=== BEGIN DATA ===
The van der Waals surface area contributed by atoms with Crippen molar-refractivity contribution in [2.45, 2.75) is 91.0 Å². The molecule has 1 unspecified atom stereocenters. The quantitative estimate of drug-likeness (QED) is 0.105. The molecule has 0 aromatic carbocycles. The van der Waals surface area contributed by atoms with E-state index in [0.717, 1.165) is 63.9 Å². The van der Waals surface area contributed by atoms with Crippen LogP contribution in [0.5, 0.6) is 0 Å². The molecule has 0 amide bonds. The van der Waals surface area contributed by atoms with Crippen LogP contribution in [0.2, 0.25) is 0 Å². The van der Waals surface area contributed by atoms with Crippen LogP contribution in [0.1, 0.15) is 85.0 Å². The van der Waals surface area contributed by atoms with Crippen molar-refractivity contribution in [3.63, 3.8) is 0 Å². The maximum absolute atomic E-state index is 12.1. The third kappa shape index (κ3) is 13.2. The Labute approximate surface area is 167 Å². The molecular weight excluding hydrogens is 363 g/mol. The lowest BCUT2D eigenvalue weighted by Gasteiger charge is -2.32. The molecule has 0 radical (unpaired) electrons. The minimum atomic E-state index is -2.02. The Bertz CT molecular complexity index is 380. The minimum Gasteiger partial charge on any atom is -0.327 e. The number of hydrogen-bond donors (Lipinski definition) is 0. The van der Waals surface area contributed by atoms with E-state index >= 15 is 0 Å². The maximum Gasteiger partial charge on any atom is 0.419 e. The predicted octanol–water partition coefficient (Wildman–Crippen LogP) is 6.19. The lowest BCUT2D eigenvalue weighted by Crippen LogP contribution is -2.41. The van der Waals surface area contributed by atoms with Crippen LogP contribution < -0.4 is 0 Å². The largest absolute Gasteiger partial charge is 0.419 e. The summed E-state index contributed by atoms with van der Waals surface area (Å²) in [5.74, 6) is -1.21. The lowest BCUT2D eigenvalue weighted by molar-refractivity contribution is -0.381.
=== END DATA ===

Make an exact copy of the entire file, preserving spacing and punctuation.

The van der Waals surface area contributed by atoms with Crippen molar-refractivity contribution in [2.45, 2.75) is 91.0 Å². The molecule has 1 unspecified atom stereocenters. The quantitative estimate of drug-likeness (QED) is 0.105. The molecule has 0 aromatic carbocycles. The van der Waals surface area contributed by atoms with E-state index in [0.717, 1.165) is 63.9 Å². The van der Waals surface area contributed by atoms with Crippen LogP contribution in [0.5, 0.6) is 0 Å². The molecule has 0 amide bonds. The van der Waals surface area contributed by atoms with Crippen LogP contribution in [0.2, 0.25) is 0 Å². The van der Waals surface area contributed by atoms with Crippen LogP contribution in [0.1, 0.15) is 85.0 Å². The van der Waals surface area contributed by atoms with Crippen molar-refractivity contribution in [3.63, 3.8) is 0 Å². The maximum absolute atomic E-state index is 12.1. The third kappa shape index (κ3) is 13.2. The Labute approximate surface area is 167 Å². The molecular weight excluding hydrogens is 363 g/mol. The lowest BCUT2D eigenvalue weighted by Gasteiger charge is -2.32. The molecule has 0 radical (unpaired) electrons. The minimum atomic E-state index is -2.02. The Bertz CT molecular complexity index is 380. The minimum Gasteiger partial charge on any atom is -0.327 e. The number of hydrogen-bond donors (Lipinski definition) is 0. The van der Waals surface area contributed by atoms with E-state index >= 15 is 0 Å². The maximum Gasteiger partial charge on any atom is 0.419 e. The predicted octanol–water partition coefficient (Wildman–Crippen LogP) is 6.19. The lowest BCUT2D eigenvalue weighted by Crippen LogP contribution is -2.41. The van der Waals surface area contributed by atoms with Crippen LogP contribution < -0.4 is 0 Å². The largest absolute Gasteiger partial charge is 0.419 e. The summed E-state index contributed by atoms with van der Waals surface area (Å²) in [5.74, 6) is -1.21. The lowest BCUT2D eigenvalue weighted by molar-refractivity contribution is -0.381.